Will maize become the "engine of African economic growth" or "an unsustainable folly"? James McCann treads cautiously in his answer to his own question, but still he ingenuously suggests that "maize in many ways defines Africa visually, nutritionally and economically".
In 1998, maize was being promoted as a severe outbreak of malaria hit northwestern Ethiopia. Ethiopians supposed these to be connected — possibly rightly, but the connection may be complex. An Ethiopian at Harvard University decided that maize pollen provided food for mosquito larvae in rain puddles. In 1960, Uganda mosquitoes bred in leaf sheaths of unprotected maize. DDT controlled stalk borers and presumably killed mosquito larvae as well. DDT is now banned.
Those acquainted with maize in East Africa during the 1960s will regret McCann’s omission of the substantial programme at the East African Agricultural and Forestry Research Organisation (EAFFRO), where H. H. Storey unravelled races of maize rusts, laying the foundation for successful breeding of sustainable resistance against rust. McCann touches on the breeding of so-called synthetics developed for East African small-scale farming by determining the combining of ability between partially inbred lines, using these to create populations from which farmers could save seed, maintaining a useful level of biodiversity and not becoming dependent on corporate seed producers.
McCann errs over climate, supposing that a bimodal rainfall pattern "characterises the continent as a whole" and comprises a single wet and a single dry season. Bimodal rainfall distribution means two wet and two dry seasons a year and characterises many inter-tropical areas. The relatively short and somewhat unreliable growing seasons and equally unreliable dry seasons near the equator make for constraints not only on yield but also on quality. It is especially hard to avoid toxin-producing fungal infections on threshed grain. Although "aflatoxin" is the most commonly used term, maize grain is generally considered more commonly attacked by Fusarium spp, which produce fumonisin. In Central America, traditional processing of maize grain to produce a pap-like food involved "nixtamalisation" with alkali, which is widely supposed to have overcome the toxicity problems of fungus-contaminated grain as well as improving nutrient availability. But sadly, the alkali technology was never introduced into Africa for rural processing of mealies and making of posho. We do not know how much ill-heath in Africa, including a contribution to immune deficiency, is the result of that failure. McCann wisely supposes that fungal toxicosis may be greater than widely appreciated. Pre-independence Africa developed significant use of maize in urban food economy. This was particularly evident where cities and mining had expanded and large labour forces were provided with food rations by white settler populations. In many rural areas, Africans used home-grown maize by roasting it on the cob. Early introduced maize types had mostly hard flinty grains, and the EAFFRO scientists designated these as of Caribbean Flint type. Some, such as "Ulo Yellow" were remarkably high in the amino acid lysine. Floury or semi-dent maize was brought north from Natal through mission activity.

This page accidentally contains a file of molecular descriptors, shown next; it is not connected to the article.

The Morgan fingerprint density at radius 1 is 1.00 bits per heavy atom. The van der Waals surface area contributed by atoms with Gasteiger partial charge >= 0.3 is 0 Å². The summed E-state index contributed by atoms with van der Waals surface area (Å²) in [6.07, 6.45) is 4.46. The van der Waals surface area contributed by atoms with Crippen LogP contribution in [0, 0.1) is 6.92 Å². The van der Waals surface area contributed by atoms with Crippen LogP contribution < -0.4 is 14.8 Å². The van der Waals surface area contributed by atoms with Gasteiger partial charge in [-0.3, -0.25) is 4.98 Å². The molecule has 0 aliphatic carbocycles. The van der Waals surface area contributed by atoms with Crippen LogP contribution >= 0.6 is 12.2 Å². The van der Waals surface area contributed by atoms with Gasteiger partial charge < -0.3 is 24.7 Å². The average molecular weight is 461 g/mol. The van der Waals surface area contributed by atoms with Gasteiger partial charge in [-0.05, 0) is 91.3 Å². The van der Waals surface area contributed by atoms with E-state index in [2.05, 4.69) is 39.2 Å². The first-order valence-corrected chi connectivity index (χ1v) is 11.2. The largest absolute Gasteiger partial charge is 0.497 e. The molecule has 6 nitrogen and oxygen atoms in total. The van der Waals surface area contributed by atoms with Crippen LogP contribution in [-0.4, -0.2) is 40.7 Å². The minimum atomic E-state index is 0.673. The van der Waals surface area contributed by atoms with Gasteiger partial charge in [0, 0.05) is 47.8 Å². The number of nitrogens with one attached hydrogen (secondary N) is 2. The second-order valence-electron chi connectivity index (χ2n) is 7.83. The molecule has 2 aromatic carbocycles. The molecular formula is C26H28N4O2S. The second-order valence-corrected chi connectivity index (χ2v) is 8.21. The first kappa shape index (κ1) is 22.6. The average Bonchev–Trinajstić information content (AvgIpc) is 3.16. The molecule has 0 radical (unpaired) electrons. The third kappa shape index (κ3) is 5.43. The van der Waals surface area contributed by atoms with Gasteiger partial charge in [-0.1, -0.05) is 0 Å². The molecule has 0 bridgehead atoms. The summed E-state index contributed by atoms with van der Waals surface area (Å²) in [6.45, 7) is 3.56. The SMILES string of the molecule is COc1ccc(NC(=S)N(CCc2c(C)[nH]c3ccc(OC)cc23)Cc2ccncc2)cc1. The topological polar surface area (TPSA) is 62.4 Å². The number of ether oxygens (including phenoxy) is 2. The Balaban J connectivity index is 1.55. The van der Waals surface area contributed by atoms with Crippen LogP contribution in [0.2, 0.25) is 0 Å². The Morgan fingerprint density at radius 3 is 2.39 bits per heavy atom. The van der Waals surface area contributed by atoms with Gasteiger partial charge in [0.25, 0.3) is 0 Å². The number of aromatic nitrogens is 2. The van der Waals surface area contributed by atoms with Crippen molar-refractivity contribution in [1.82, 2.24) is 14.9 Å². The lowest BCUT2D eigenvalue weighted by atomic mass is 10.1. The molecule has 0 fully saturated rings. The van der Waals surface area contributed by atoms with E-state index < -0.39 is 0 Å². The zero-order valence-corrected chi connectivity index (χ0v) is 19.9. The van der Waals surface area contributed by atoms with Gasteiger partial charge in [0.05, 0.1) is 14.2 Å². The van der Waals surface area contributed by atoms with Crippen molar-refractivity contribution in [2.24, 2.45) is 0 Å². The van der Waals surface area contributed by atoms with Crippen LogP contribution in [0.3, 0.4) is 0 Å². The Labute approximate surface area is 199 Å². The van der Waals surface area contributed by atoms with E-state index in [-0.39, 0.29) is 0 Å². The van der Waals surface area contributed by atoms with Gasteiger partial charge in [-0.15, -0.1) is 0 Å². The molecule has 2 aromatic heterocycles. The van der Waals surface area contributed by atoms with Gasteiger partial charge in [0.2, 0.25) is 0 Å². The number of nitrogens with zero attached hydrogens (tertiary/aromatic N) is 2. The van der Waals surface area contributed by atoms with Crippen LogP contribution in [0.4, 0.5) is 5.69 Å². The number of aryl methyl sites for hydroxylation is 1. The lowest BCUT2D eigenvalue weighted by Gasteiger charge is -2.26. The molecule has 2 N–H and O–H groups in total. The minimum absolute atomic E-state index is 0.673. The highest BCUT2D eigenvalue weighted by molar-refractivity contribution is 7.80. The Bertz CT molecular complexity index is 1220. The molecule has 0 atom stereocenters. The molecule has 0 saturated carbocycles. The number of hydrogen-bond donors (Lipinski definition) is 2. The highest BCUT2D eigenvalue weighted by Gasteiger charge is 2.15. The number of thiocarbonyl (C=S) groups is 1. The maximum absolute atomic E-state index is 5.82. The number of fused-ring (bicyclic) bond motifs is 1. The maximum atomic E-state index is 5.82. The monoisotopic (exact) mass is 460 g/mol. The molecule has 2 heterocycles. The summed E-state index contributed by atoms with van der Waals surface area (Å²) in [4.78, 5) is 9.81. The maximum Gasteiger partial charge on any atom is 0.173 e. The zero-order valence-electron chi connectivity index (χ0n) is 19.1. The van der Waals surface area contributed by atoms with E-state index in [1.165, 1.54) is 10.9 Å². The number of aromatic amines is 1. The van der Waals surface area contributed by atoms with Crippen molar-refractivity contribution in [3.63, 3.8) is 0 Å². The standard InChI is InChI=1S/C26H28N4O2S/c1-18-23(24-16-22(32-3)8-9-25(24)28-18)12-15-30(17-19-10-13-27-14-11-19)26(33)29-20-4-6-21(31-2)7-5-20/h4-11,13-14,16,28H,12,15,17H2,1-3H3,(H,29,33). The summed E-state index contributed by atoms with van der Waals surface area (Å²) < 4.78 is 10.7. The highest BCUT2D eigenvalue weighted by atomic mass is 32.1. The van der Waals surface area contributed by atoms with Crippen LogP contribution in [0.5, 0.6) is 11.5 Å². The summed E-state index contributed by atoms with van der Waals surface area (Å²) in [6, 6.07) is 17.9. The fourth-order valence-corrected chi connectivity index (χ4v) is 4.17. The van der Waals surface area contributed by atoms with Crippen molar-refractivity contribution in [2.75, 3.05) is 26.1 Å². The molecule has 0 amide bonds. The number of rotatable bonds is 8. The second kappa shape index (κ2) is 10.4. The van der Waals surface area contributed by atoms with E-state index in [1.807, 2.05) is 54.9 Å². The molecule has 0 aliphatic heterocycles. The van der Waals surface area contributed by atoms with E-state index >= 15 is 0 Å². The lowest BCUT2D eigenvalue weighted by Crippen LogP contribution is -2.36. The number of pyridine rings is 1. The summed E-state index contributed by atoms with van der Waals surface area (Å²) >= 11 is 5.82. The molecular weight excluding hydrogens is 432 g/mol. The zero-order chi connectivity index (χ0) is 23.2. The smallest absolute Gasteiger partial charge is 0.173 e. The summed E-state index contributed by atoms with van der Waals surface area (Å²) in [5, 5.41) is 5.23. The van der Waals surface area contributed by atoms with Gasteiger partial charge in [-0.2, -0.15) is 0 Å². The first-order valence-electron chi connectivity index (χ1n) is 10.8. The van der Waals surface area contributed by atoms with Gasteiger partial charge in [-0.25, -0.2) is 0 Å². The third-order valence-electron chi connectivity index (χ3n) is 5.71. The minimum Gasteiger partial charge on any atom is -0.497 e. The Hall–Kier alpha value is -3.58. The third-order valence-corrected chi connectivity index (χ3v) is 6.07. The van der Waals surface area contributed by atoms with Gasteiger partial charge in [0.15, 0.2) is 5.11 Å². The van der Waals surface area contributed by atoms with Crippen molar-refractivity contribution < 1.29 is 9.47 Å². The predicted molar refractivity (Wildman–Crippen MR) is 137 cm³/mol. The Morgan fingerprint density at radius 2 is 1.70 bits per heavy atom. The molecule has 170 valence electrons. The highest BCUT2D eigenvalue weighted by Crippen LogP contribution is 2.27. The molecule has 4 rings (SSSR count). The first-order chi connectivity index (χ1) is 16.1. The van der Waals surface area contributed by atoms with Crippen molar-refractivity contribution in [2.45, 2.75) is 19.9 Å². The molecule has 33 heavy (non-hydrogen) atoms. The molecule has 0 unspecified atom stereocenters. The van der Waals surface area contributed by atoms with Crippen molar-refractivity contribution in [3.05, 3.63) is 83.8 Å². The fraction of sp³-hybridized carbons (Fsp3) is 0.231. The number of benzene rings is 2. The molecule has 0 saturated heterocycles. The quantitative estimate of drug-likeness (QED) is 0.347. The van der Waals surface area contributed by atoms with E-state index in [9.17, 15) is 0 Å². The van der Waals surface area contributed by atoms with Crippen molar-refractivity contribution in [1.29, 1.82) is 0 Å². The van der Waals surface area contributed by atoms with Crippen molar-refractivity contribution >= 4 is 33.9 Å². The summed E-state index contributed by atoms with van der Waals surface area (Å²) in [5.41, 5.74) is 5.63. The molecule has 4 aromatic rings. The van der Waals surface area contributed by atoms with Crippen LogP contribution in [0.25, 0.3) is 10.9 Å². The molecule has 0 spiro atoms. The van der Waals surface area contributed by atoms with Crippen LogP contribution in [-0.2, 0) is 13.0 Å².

In Agriculture in Uganda (1970), D. G. Thomas provides a good account of that country’s encounters and problems with maize, but McCann does not cite the work. He also makes no reference to the recent, but nevertheless pre-2000, introduction of the devastating greater grain weevil through food aid corn. The omission of sources relevant to a geographical region one is familiar with leads one to question the degree of scholarship pertaining to others.
In North America, maize is a major industrial crop with a huge supporting infrastructure. So there is a wide gap to be bridged if maize is to take deep root in much of Africa. Are the "Monsantonistas" and their close agribusiness relatives to be allowed to control a major world food crop only for commercial profit? Africans and friends of Africa, you have been warned!
Colin Leakey is an applied biologist who worked in Uganda from 1961-73.
Maize and Grace: Africa’s Encounter with a New World Crop, 1500-2000
Author - James C. McCann
Publisher - Harvard University Press
Pages - 289
Price - £18.95
ISBN - 0 674 01718 8